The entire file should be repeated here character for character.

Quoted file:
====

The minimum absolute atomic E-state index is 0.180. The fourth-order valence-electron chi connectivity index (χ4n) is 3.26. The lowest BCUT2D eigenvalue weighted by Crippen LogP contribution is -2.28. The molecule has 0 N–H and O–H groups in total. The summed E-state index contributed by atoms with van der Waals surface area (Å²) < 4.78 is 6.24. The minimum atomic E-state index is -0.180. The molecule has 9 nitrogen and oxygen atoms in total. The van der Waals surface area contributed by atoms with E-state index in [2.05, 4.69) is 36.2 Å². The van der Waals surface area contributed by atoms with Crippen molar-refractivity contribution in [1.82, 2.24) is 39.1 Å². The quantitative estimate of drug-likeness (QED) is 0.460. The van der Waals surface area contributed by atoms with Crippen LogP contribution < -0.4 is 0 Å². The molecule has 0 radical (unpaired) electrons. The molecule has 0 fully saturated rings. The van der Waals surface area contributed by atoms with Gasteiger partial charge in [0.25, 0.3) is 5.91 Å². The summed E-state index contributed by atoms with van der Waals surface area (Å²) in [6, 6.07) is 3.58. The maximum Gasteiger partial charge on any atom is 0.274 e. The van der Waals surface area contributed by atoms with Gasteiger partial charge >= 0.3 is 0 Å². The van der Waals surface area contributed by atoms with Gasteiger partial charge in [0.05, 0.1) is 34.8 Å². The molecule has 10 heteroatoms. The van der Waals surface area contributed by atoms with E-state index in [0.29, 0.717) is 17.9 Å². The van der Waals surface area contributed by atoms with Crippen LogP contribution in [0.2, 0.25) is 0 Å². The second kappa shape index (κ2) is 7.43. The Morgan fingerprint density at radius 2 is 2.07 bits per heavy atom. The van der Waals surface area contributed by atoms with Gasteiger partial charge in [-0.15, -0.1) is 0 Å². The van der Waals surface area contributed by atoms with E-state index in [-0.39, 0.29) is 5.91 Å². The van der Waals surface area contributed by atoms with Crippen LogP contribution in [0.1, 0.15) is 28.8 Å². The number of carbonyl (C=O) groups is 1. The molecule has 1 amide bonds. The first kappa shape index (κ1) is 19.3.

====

The minimum absolute atomic E-state index is 0.180. The fourth-order valence-electron chi connectivity index (χ4n) is 3.26. The lowest BCUT2D eigenvalue weighted by Crippen LogP contribution is -2.28. The molecule has 0 N–H and O–H groups in total. The summed E-state index contributed by atoms with van der Waals surface area (Å²) < 4.78 is 6.24. The minimum atomic E-state index is -0.180. The molecule has 9 nitrogen and oxygen atoms in total. The van der Waals surface area contributed by atoms with E-state index in [2.05, 4.69) is 36.2 Å². The van der Waals surface area contributed by atoms with Crippen molar-refractivity contribution in [1.82, 2.24) is 39.1 Å². The quantitative estimate of drug-likeness (QED) is 0.460. The van der Waals surface area contributed by atoms with Crippen LogP contribution < -0.4 is 0 Å². The molecule has 0 radical (unpaired) electrons. The molecule has 0 fully saturated rings. The van der Waals surface area contributed by atoms with Gasteiger partial charge in [0.25, 0.3) is 5.91 Å². The summed E-state index contributed by atoms with van der Waals surface area (Å²) in [6, 6.07) is 3.58. The maximum Gasteiger partial charge on any atom is 0.274 e. The van der Waals surface area contributed by atoms with Gasteiger partial charge >= 0.3 is 0 Å². The van der Waals surface area contributed by atoms with Gasteiger partial charge in [0.05, 0.1) is 34.8 Å². The molecule has 10 heteroatoms. The van der Waals surface area contributed by atoms with E-state index in [0.29, 0.717) is 17.9 Å². The van der Waals surface area contributed by atoms with Crippen LogP contribution in [0.2, 0.25) is 0 Å². The second kappa shape index (κ2) is 7.43. The Morgan fingerprint density at radius 2 is 2.07 bits per heavy atom. The van der Waals surface area contributed by atoms with Gasteiger partial charge in [-0.15, -0.1) is 0 Å². The van der Waals surface area contributed by atoms with E-state index in [-0.39, 0.29) is 5.91 Å². The van der Waals surface area contributed by atoms with Crippen LogP contribution in [0.1, 0.15) is 28.8 Å². The number of carbonyl (C=O) groups is 1. The molecule has 1 amide bonds. The first kappa shape index (κ1) is 19.3.